This new novel of Martynova, Der Engelherd, is the continuation of an episode from Moerikes Schluesselbein, another novel she’s written since Papageien. One of the characters from Schluesselbein dies, and another character thinks about this death in Engelherd. In the novel, the angels are ambassadors between the worlds. Of course, this is right in line with translation and interpretation- transnationalism, et al. But what interests me is that Martynova’s angels are based on the angels of Paul Klee… and there is of course some intermedial reference to these works.

The novel itself, though is mostly in deference to the euthenasia the Nazis committed during their reign in the Third Reich. It’s a reminder of parts of German history most German readers feel uncomfortable with and guilty about. The minorities of this novel are not migrants or people of different heritage, but rather those handicapped or people with sickness or defects. During the Third Reich, it was shameful to be sick. I would say there are still certain stigma associated with people not totally healthy. For Martynova, art is meant to break taboos, and perhaps that’s what happens with her novel.

I like her lines about the difference for art between democracies and dictatorships. Martynova says that even if art is censored in a dictatorship, it is still given value and respect, perhaps because of its ability to express ideas that go against this dictatorship. Alternatively, “in der Demokratie entsteht der Eindruck, vom Fussball bis zur Mode waere alles wichtiger als die Kunst.” In a democracy where everything is free, expression is more about what’s entertaining rather than breaking through boundaries.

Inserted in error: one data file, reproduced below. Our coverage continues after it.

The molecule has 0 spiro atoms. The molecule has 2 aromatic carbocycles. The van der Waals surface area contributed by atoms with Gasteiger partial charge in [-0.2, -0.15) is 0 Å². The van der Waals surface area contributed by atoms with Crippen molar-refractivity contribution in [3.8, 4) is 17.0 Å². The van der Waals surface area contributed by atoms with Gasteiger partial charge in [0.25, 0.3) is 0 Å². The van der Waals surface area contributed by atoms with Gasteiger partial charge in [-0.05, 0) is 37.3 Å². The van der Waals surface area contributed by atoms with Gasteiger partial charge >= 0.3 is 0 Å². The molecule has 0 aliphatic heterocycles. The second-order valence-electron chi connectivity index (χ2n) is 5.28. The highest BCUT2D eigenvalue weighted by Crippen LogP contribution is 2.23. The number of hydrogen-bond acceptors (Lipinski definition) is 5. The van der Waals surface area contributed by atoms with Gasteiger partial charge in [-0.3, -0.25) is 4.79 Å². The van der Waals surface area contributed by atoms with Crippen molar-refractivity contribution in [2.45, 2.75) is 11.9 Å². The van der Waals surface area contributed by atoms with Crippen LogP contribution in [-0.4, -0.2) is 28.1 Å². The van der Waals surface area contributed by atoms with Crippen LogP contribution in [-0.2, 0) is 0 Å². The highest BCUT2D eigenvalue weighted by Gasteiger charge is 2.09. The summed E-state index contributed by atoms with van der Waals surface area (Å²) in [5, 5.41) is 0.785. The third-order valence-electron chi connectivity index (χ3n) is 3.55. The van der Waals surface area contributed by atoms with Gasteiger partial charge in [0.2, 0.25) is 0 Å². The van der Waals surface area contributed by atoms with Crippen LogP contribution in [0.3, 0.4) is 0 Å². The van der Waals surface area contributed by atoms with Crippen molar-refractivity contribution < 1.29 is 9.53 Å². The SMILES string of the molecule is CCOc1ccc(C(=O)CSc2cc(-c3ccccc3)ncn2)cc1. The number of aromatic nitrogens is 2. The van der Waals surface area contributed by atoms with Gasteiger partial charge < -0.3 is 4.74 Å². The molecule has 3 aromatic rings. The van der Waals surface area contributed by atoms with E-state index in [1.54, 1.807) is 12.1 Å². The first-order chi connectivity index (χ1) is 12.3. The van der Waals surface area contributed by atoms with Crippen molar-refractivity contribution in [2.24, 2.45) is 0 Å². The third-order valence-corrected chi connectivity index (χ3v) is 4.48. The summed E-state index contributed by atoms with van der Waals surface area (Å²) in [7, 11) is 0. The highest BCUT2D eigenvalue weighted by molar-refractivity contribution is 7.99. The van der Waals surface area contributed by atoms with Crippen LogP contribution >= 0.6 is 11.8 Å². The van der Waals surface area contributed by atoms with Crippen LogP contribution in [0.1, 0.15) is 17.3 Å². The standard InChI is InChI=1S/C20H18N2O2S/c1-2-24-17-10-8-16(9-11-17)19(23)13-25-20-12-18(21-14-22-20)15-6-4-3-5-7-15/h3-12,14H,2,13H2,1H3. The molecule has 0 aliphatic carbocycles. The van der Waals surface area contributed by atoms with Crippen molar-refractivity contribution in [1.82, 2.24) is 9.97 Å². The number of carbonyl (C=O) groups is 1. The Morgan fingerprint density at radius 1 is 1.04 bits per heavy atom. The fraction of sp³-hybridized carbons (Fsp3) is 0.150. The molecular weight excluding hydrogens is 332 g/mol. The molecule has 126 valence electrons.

Martynova is a Russian-German writer. She states that she sees both languages as being her own, and that the difference in her poetry and prose languages has to do with the type of images needed for both, not the language.

I continue to find Martynova fascinating for being able to grasp what is German, and what is Russian, without posing these differences in terms of cliches. I haven’t decided whether I will use her latest book in my PhD, but I will certainly look into it.

Work Cited: Heidemann, Britta. “In Yad Vashem Sagte Sie ‘German.'” Die Welt. Die Welt, 11 Sept. 2016. Web. 11 Sept. 2016.

Disclaimer: this series is a collection of brainstorms and free-writes that are a part of my planning for actual text in my dissertation. Therefore, I am giving myself the liberty to make mistakes, make assumptions (call me out on offensive ones, though!), not tie up loose ends, and generally not make any sense. 

Copyright 2016 Dorothea Trotter: because these writings are planning for actual text in my dissertation, some of this will appear in my dissertation. I hold the right to the words in this post and require that interested parties ask for permission before copying the words or ideas too closely. Obviously, the date of posting is the date of copyright and I reserve the right to challenge suspected plagiarism in my future dissertation submission using these blogs as proof of originality.